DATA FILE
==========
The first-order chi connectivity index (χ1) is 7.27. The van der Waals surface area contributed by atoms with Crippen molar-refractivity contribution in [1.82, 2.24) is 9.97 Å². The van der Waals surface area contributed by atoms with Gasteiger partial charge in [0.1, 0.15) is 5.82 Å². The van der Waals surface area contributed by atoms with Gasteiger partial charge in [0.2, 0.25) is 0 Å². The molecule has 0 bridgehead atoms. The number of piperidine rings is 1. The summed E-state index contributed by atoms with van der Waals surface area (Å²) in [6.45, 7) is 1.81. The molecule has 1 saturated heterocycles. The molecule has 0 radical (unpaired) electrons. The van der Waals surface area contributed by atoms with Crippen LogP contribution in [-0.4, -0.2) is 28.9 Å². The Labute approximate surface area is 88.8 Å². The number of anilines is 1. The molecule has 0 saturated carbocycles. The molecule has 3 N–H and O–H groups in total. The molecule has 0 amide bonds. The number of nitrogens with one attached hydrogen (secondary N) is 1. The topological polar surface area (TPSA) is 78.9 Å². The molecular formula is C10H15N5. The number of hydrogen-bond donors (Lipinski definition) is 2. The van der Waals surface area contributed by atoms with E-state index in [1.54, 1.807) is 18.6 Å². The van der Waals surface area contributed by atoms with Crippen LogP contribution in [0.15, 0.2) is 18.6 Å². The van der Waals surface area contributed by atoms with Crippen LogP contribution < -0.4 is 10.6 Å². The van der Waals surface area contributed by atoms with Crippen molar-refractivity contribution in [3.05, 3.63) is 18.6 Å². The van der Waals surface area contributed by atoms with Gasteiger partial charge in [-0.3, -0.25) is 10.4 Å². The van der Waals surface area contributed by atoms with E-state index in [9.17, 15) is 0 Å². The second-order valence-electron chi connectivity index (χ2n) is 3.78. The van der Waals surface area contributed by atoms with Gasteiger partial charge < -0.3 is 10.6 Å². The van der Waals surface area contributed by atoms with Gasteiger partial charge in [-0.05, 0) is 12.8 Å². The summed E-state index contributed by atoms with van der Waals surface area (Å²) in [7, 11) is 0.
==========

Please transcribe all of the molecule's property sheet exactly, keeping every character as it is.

The first-order chi connectivity index (χ1) is 7.27. The van der Waals surface area contributed by atoms with Crippen molar-refractivity contribution in [1.82, 2.24) is 9.97 Å². The van der Waals surface area contributed by atoms with Gasteiger partial charge in [0.1, 0.15) is 5.82 Å². The van der Waals surface area contributed by atoms with Gasteiger partial charge in [0.2, 0.25) is 0 Å². The molecule has 0 bridgehead atoms. The number of piperidine rings is 1. The summed E-state index contributed by atoms with van der Waals surface area (Å²) in [6.45, 7) is 1.81. The molecule has 1 saturated heterocycles. The molecule has 0 radical (unpaired) electrons. The van der Waals surface area contributed by atoms with Crippen LogP contribution in [-0.4, -0.2) is 28.9 Å². The Labute approximate surface area is 88.8 Å². The number of anilines is 1. The molecule has 0 saturated carbocycles. The molecule has 3 N–H and O–H groups in total. The molecule has 0 amide bonds. The number of nitrogens with one attached hydrogen (secondary N) is 1. The topological polar surface area (TPSA) is 78.9 Å². The molecular formula is C10H15N5. The number of hydrogen-bond donors (Lipinski definition) is 2. The van der Waals surface area contributed by atoms with E-state index in [1.54, 1.807) is 18.6 Å². The van der Waals surface area contributed by atoms with Crippen LogP contribution in [0.15, 0.2) is 18.6 Å². The van der Waals surface area contributed by atoms with Crippen LogP contribution < -0.4 is 10.6 Å². The van der Waals surface area contributed by atoms with Crippen molar-refractivity contribution in [3.05, 3.63) is 18.6 Å². The van der Waals surface area contributed by atoms with Gasteiger partial charge in [-0.3, -0.25) is 10.4 Å². The van der Waals surface area contributed by atoms with E-state index in [9.17, 15) is 0 Å². The second-order valence-electron chi connectivity index (χ2n) is 3.78. The van der Waals surface area contributed by atoms with Gasteiger partial charge < -0.3 is 10.6 Å². The van der Waals surface area contributed by atoms with Gasteiger partial charge in [-0.05, 0) is 12.8 Å². The summed E-state index contributed by atoms with van der Waals surface area (Å²) in [7, 11) is 0.